The “friends of the court” list includes supporters who are not named parties in the suit. It includes the nonprofit organization Willamette Riverkeeper; professors from institutes in the Pacific Northwest, such as Lewis & Clark College and the University of Oregon; and academics from the University of California at Berkeley, Stanford University, Duke University and even the University of Tasmania in Australia, among others.

Gary Meyers, a public trust scholar now teaching at the University of Tasmania, is a former Lake Oswego resident who says he fully expects the court to uphold Prager and Kramer’s appeal.

“Oregon has been a leader among the states in public trust jurisprudence,” Meyers said. “Maintaining public access to and control of public resources is critical. This is particularly true today when pressure to privatize resources is so great, whether for profit or control by a small minority of private landholders.”

Plater, who teaches environmental law as well as property and land use law at Boston College, became aware of the lawsuit through his friend Michael Blumm, a law professor at Lewis & Clark Law School and an adviser for the plaintiffs.

Historically, Plater said, “Oregon has long been really strong in clearly noting the public trust doctrine.” It is incorrect, he said, to say that the state does not have a responsibility to protect resources in the public trust.

“Nobody has ever come up with the theory that the state is (only) a trustee when it wants to be,” he said.

Sean B. Hecht, a professor at the UCLA School of Law, agreed.

“The public trust doctrine — which varies somewhat from state to state but which is based on consistent principles throughout the U.S. — requires that states take affirmative steps to protect public trust resources,” Hecht said.

Hope Babcock, a professor at Georgetown University Law Center in Washington, D.C., went a step further in explaining her decision to join the suit as a friend of the court.

“I was particularly troubled by the state’s position that it need not enforce the (Public Trust Doctrine),” Babcock said. “The state is a trustee and has a duty to protect it for the trust beneficiaries — the public.”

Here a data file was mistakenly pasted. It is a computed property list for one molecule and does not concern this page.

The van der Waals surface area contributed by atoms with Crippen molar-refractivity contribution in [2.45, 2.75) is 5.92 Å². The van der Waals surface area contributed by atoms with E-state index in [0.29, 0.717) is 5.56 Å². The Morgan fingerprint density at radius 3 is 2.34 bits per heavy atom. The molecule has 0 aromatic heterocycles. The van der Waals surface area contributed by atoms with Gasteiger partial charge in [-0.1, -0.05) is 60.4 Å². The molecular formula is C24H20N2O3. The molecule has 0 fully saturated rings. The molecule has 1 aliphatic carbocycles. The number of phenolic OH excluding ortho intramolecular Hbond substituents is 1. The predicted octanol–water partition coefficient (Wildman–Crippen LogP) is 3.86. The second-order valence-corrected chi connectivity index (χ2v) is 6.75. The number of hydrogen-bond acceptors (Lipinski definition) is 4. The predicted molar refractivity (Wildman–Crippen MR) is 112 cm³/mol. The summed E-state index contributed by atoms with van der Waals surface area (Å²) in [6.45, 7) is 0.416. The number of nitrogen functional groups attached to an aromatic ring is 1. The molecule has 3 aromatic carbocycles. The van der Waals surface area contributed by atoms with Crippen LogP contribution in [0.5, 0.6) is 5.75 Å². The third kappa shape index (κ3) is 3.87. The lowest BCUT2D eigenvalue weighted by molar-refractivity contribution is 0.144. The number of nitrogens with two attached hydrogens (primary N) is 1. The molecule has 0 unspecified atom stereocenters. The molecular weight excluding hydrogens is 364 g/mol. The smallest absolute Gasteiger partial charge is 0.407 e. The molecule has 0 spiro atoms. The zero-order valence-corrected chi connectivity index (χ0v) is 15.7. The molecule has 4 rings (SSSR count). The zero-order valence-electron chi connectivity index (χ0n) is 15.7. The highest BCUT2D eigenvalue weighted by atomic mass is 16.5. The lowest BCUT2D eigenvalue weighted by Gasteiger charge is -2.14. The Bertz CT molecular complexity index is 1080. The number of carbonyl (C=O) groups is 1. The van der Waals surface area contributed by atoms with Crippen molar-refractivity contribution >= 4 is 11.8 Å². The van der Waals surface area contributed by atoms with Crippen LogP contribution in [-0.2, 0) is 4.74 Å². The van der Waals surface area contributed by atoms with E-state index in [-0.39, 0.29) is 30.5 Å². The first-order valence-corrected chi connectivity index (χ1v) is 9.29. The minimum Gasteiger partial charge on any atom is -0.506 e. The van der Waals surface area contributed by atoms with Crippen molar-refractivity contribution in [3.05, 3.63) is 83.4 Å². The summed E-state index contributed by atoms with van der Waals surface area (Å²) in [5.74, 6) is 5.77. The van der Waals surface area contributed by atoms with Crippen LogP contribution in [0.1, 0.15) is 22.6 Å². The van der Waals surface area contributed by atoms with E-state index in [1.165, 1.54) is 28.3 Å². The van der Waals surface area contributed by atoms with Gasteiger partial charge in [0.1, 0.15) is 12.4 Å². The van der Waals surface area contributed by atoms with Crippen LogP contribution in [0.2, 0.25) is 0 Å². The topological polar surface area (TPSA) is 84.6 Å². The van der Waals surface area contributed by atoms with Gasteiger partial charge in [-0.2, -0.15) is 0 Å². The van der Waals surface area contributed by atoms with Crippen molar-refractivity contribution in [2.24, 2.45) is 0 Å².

“Incidentally,” she added, “several jurisdictions have found that the doctrine applies to public park land and many more that the public has a right to cross even private land to get to water that is protected by the Public Trust Doctrine.”

Plater said Breithaup’s ruling “basically contradicts the point of the Public Trust Doctrine, which is that the interest of the public as beneficiaries is to be protected by the law of the courts.”

“When the government doesn’t act,” Plater said, “the Public Trust Doctrine is completely ready to adjudicate in the public interest.”

The city has argued that hemming access was a matter of public safety, but Plater dismissed the idea outright.

“Municipal liability is typically limited,” he said, pointing out that aside from issues of gross negligence, cities along the Willamette and Columbia rivers are not liable for drowning deaths or accidents.

Still, Plater did not believe the city was acting in bad faith. Rather, he found that knowledge of the Public Trust Doctrine was not widespread.

“The Public Trust Doctrine is bigger than state statutes, it’s bigger than local ordinances,” he said. “It’s a beautiful doctrine. It would be a shame to have it sullied in the clean waters of Oswego Lake.”